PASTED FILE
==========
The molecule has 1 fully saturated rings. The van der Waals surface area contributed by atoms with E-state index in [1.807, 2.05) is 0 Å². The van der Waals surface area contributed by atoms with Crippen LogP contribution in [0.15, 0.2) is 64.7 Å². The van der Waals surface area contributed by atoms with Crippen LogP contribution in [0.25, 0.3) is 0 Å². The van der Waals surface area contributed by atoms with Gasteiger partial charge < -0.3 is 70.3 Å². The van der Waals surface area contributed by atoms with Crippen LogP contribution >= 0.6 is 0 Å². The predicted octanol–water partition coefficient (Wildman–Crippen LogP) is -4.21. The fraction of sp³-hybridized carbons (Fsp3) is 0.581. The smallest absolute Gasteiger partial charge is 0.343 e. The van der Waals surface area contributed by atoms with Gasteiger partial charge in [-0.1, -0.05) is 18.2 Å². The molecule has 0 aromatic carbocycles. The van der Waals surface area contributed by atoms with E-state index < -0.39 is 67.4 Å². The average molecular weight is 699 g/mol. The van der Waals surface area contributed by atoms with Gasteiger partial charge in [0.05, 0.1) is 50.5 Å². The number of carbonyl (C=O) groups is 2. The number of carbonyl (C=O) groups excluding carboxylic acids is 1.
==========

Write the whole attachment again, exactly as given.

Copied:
The molecule has 1 fully saturated rings. The van der Waals surface area contributed by atoms with E-state index in [1.807, 2.05) is 0 Å². The van der Waals surface area contributed by atoms with Crippen LogP contribution in [0.15, 0.2) is 64.7 Å². The van der Waals surface area contributed by atoms with Crippen LogP contribution in [0.25, 0.3) is 0 Å². The van der Waals surface area contributed by atoms with Gasteiger partial charge < -0.3 is 70.3 Å². The van der Waals surface area contributed by atoms with Crippen LogP contribution >= 0.6 is 0 Å². The predicted octanol–water partition coefficient (Wildman–Crippen LogP) is -4.21. The fraction of sp³-hybridized carbons (Fsp3) is 0.581. The smallest absolute Gasteiger partial charge is 0.343 e. The van der Waals surface area contributed by atoms with Gasteiger partial charge in [-0.1, -0.05) is 18.2 Å². The molecule has 0 aromatic carbocycles. The van der Waals surface area contributed by atoms with E-state index < -0.39 is 67.4 Å². The average molecular weight is 699 g/mol. The van der Waals surface area contributed by atoms with Gasteiger partial charge in [0.05, 0.1) is 50.5 Å². The number of carbonyl (C=O) groups is 2. The number of carbonyl (C=O) groups excluding carboxylic acids is 1.